Learn more about the process and what to expect in taking your mental health journey with me.
Q: What are the first steps to get started?
A: Before treatment starts, I would like you to know that I offer a 20-minute phone consultation free of charge. The point of this consultation is to get to know each other (although you can skip the consultation if you feel it isn’t necessary and just schedule an intake).
During the free consultation, you will tell me all about what is going wrong right now that led you to seek counseling. I will answer any questions you have around teletherapy, payment, or the Informed Consent. It sometimes happens that we are not a good fit. For example, I may not accept your insurance or you’re looking to put your child in therapy, but I don’t see children.
Q: What happens if we don’t move forward?
A: If I don’t accept you as a client, it is never because I’m discriminating based on your religion, orientation, etc. It is always a matter of meeting your needs well. I will provide you with some direction on finding a therapist that is right for you, so you will benefit from the consultation either way.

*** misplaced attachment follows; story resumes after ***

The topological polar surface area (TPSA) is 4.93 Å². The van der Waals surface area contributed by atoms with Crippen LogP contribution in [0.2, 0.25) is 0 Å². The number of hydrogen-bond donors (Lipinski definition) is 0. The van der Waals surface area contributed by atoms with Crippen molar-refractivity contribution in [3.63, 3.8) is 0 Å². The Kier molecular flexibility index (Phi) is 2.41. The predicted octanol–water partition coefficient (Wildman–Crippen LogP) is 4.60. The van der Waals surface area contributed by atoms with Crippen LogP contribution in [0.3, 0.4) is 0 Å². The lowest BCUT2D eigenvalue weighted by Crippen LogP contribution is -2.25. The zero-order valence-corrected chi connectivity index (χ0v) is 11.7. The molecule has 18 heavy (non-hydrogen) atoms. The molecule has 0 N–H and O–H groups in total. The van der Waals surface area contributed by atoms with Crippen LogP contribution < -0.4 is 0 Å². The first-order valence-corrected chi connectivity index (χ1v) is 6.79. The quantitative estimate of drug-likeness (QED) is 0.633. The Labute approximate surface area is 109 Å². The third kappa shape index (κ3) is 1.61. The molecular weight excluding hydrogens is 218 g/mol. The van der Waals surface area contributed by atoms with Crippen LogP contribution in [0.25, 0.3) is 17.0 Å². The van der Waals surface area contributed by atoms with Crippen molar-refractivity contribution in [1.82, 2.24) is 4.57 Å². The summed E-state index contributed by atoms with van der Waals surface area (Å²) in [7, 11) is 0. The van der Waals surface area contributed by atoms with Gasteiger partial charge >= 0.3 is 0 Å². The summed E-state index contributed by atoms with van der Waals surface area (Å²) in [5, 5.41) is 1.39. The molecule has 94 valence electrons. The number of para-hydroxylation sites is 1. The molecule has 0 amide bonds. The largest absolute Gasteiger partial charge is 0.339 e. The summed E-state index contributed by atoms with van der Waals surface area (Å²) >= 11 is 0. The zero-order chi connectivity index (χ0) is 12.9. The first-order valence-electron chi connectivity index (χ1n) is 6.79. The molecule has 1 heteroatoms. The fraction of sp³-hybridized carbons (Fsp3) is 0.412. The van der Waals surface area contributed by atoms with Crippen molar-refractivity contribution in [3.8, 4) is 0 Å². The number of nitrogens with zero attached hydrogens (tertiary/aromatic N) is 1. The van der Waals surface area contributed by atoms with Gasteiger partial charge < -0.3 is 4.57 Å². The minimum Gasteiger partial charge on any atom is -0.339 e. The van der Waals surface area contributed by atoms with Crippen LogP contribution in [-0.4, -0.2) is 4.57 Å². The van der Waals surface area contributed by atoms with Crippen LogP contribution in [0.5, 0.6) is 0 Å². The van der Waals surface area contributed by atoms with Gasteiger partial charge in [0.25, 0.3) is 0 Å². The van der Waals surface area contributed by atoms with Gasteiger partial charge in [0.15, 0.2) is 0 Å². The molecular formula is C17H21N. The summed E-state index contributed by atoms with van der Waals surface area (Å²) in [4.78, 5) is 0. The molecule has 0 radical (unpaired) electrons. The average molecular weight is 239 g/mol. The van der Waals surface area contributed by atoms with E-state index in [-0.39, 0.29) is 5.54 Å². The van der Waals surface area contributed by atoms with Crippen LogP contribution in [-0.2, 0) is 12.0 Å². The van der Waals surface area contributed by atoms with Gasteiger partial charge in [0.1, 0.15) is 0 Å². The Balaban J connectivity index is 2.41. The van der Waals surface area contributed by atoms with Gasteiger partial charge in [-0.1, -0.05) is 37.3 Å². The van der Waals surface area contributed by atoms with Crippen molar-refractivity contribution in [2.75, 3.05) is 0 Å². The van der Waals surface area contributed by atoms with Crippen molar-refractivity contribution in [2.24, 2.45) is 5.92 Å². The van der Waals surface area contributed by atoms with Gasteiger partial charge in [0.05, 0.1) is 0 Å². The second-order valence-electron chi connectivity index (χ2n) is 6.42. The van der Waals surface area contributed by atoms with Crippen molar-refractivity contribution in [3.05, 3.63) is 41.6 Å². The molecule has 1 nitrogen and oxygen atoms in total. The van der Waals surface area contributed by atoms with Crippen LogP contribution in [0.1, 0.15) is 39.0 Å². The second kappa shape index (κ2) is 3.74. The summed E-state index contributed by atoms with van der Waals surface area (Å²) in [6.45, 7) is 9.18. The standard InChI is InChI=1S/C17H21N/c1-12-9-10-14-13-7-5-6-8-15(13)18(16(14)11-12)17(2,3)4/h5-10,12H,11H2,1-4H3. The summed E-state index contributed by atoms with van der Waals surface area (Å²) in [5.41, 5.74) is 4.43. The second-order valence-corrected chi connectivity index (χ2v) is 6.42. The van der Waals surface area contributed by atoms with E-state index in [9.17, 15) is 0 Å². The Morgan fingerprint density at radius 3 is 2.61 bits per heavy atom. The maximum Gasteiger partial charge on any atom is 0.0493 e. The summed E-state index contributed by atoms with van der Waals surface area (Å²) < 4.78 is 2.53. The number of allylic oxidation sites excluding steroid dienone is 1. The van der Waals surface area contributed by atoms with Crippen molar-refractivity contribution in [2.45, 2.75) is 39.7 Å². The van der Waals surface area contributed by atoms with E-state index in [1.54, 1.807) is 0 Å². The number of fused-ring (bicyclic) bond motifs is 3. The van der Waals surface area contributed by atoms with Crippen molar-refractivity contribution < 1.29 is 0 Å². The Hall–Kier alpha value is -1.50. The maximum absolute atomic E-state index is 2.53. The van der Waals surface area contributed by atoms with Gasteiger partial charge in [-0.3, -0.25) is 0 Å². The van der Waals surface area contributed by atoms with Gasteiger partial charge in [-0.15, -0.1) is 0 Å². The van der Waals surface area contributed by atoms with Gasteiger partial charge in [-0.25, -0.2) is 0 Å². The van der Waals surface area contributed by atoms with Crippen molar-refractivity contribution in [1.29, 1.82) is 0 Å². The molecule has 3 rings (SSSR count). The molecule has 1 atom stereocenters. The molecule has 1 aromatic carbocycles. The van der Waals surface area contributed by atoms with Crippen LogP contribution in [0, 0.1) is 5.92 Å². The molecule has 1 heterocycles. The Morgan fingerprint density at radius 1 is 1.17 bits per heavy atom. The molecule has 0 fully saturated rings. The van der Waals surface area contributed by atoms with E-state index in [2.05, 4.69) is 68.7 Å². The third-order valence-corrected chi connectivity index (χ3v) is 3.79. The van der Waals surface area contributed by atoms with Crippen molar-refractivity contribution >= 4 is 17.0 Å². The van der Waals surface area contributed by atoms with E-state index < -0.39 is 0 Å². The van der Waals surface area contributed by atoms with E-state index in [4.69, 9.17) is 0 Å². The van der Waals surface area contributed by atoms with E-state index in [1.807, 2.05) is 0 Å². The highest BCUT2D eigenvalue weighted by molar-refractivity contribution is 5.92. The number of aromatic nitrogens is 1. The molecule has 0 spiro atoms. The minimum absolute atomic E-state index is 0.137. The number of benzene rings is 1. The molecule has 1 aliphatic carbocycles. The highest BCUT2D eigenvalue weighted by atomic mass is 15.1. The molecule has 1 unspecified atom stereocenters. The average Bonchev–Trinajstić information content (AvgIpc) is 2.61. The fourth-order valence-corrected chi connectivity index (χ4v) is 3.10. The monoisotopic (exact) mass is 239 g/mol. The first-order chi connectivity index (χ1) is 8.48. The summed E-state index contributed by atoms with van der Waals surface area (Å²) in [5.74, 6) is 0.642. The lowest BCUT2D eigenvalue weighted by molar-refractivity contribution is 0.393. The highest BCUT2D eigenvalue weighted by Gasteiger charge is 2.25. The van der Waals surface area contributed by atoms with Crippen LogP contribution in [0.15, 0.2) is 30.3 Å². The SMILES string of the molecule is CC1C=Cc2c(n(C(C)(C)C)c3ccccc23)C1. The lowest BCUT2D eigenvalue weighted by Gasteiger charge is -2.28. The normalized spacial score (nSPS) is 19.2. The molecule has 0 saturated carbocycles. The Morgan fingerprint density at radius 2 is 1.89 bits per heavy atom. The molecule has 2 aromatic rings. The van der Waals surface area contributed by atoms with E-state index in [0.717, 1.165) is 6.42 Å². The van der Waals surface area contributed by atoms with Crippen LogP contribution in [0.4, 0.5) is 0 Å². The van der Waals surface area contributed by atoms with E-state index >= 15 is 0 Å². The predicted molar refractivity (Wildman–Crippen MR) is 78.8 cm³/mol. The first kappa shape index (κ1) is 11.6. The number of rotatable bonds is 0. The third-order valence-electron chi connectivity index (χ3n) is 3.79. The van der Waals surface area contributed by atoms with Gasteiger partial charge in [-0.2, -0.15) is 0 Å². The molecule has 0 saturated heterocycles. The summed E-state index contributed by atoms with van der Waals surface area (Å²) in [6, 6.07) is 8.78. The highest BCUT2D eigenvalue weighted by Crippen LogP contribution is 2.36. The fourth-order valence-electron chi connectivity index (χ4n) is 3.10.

Therapy involves a large commitment of time, money, and energy, so you should be very careful about the therapist you select. If at any point in working with DeVine Interventions you have questions about my procedures, we should discuss them whenever they arise. If your doubts persist, I will be happy to help you set up a meeting with another mental health professional for a second opinion.
Q: What happens if we decide to move forward?
A: The next step is to send me your email and phone number, so that I can set you up in my portal (assuming that you haven’t already done so). Please note, the consult is free, but missing the appointment or a late cancellation will incur a fee. You will respond to my email by using the link to set yourself up in the portal. You will need your credit card and insurance card, and sometimes an authorization number from your EAP. Having done that, we will schedule the first session.
Q: Then we start treatment?
A: Yes. Your first session is called the intake. During the intake, I will answer any questions that may have arisen since the consult. Then we will do a formal psychiatric evaluation. This can take as much as 30 minutes, though it usually only takes about 15. From this comes your mental health diagnosis, which is according to the Diagnostic and Statistical Manual, 5th Ed.